Shipping heavy machinery is a big job – literally. When you’re dealing with power plants and components that weigh hundreds, if not thousands, of pounds traditional shipping over any long distance can prove exceptionally challenging. Throw in the additional requirements of international shipping and it’s perfectly understandable that some buyers or sellers would simply throw their hands in the air and pass on any offers coming in from overseas.
However, knowing your shipping options ahead of time means buyers and sellers need not pass up on the potential cash cow that is international machinery sales. While there are definitely more steps that need to be taken, they aren’t so daunting as to avoid shipping internationally entirely.
One of the most common methods of shipping vehicles and heavy equipment is roll on-roll off shipping, or RO-RO. Almost exactly what it sounds like, this type of overseas shipping is designed for self-propelled machinery that can be driven on and off of the transport ship on wheel, treads or tracks. While RO-RO shipping is extremely common, it can also require a great deal of lead time. Space on RO-RO ships is in high demand and space for heavy machinery can be reduced or eliminated with little notice. Shipping to or from ports during a high volume season – like Japan during the rollout of a new year of vehicles – can also mean the need for flexibility on the part of buyers and sellers.
For machinery and equipment that cannot be driven on or off of a vessel, flat-rack shipping is an option. Similar to being loaded onto a flat-bed truck, these open containers come in 20-40ft dimensions and can support up to 67,000 pounds. These open-style racks also come with tethers to secure machinery safely to the bed of the rack and side walls still allow for stacking once onboard the ship. If used for machinery, these types of shipping racks may require the shipper to disassemble components in order to fit within the confines of the shipping rack.
Probably the most common type of overseas shipping that comes to mind, container shipping is similar to open flat-rack shipping in dimensions and weight limits, but completely enclosed. This type of shipping method will likely require any machine to be disassembled, at least in part, and may also require more than one container to accommodate all of the components. For unusually tall machinery, open-top containers are also available as well as refrigerated containers should temperature control be an issue.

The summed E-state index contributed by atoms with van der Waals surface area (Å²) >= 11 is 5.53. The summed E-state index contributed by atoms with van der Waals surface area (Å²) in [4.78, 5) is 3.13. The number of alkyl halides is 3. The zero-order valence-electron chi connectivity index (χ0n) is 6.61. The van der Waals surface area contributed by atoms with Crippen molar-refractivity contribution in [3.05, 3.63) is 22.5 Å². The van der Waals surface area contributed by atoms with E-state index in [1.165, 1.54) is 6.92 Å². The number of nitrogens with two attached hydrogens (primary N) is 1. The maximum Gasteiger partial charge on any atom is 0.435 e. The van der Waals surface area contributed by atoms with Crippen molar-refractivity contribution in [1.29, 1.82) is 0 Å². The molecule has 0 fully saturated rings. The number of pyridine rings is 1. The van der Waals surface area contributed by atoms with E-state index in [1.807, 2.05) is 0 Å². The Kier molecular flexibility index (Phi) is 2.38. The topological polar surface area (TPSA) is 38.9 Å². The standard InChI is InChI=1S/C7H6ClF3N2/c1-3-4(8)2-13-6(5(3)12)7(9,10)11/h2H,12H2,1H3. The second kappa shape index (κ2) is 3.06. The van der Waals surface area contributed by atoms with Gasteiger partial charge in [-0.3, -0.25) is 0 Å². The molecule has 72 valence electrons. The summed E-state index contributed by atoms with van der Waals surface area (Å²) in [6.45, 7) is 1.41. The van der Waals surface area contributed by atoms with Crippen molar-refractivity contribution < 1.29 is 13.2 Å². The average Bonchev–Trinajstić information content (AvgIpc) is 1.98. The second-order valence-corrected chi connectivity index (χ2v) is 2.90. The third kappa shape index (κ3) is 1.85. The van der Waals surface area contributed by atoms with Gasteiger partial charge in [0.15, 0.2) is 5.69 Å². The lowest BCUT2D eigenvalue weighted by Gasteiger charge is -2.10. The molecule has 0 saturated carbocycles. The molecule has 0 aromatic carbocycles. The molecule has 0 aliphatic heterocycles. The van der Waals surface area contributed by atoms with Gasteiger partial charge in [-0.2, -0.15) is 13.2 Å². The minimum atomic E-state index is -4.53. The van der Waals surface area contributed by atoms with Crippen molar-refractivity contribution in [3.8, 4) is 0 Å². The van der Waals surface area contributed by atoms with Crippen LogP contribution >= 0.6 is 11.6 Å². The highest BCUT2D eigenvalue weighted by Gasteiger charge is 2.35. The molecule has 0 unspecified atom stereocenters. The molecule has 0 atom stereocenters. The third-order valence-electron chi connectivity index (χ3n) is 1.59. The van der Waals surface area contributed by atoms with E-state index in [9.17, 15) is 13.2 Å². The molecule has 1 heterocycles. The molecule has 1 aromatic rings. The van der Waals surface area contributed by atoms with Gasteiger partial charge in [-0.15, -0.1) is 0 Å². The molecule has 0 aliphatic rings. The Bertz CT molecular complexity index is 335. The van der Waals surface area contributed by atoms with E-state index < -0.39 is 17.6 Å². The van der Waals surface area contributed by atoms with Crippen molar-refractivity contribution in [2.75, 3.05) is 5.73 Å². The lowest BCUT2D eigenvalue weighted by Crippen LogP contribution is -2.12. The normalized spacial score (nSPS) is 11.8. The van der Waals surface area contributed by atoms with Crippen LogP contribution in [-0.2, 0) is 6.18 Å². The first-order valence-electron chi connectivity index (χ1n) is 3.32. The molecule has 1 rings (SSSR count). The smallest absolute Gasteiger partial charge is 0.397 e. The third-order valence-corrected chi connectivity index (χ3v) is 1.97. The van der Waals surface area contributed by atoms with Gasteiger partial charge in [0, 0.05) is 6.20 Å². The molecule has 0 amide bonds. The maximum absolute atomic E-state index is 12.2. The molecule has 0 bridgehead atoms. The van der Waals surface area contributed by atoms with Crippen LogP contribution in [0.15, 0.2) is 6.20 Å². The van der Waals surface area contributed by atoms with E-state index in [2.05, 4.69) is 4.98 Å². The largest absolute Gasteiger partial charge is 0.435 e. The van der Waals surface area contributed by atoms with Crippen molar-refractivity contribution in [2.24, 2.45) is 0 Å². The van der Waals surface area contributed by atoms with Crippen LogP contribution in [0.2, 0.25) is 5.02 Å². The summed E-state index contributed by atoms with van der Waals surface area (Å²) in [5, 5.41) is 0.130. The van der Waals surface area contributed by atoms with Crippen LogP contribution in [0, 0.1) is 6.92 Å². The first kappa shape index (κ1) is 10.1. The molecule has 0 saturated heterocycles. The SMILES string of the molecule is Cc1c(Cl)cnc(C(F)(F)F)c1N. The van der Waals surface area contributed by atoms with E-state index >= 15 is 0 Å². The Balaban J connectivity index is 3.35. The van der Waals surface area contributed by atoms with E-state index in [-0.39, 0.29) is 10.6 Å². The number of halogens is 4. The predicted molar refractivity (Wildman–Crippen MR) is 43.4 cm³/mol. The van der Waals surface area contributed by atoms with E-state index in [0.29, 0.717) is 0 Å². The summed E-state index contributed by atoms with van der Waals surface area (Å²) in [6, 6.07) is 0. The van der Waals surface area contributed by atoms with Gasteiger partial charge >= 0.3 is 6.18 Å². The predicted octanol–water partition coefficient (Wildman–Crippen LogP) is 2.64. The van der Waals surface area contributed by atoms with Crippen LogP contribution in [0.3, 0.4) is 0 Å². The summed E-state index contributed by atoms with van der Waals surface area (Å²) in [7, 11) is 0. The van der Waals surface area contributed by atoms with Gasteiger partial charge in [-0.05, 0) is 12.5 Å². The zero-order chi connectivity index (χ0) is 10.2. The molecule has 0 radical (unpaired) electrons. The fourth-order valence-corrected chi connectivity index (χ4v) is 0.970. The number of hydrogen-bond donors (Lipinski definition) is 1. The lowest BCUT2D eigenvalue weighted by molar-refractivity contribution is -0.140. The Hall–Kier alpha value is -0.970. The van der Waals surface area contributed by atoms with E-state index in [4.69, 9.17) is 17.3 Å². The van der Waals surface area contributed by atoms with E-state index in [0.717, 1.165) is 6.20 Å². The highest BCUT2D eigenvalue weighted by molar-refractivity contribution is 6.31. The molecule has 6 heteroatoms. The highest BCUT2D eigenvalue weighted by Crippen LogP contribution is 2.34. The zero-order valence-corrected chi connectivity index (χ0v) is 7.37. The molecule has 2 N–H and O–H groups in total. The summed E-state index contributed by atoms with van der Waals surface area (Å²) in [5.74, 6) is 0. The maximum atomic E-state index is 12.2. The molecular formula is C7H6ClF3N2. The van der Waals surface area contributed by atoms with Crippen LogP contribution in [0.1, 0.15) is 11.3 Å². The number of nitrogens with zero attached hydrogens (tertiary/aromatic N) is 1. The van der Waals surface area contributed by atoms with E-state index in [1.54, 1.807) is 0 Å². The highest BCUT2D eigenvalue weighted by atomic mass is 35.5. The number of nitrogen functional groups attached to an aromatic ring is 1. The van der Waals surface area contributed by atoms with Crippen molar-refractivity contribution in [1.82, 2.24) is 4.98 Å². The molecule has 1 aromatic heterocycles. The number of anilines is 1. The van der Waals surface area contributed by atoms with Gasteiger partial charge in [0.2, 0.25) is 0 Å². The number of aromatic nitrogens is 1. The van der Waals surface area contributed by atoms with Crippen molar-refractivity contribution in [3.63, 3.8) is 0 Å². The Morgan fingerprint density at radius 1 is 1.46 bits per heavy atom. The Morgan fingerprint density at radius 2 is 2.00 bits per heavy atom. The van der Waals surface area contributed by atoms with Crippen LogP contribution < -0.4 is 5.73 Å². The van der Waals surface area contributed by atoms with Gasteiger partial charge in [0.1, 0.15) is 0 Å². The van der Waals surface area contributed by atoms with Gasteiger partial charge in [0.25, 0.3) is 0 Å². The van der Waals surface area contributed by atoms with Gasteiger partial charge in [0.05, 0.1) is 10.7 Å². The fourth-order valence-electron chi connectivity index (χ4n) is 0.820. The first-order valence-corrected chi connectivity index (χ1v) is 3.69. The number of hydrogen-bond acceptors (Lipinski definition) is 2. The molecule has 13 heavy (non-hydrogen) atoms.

Select a Shipper & Customs Services
After you’ve settled on the type of shipping you need to accommodate your machinery shipment, the next step is to find a shipping and logistics company that has the experience to schedule, reserve and arrange proper documentation. It’s also important to discuss customs services with your shipping coordinator. Depending on the shipper, customs services may or may not be included in the shipping fees. You may also need to seek third party assistance for customs services if they aren’t offered through your shipper. The Federal Maritime Commission also has a listing of licensed international shippers that can be a great help.
Secure Your Funds
Now that you’ve sorted out the shipping methods best suited for your machinery, make sure you have funds for the transaction locked in as well. Online escrow services are a great way to ensure that both buyer and seller are protected – especially when both parties are relative unknowns to each other. With escrow, buyers no longer need to worry about paying in advance and simply hoping their purchase shows up. Sellers also gain the advantage of knowing that purchase funds are verified up front and held securely with a neutral third party – completely eliminating the risk of non-payment.
Regardless of which shipping method you and your counterpart decide upon, never feel badly for asking additional questions. Doing some background work ahead of any potential international sale can make the process much less daunting and help to avoid any delays.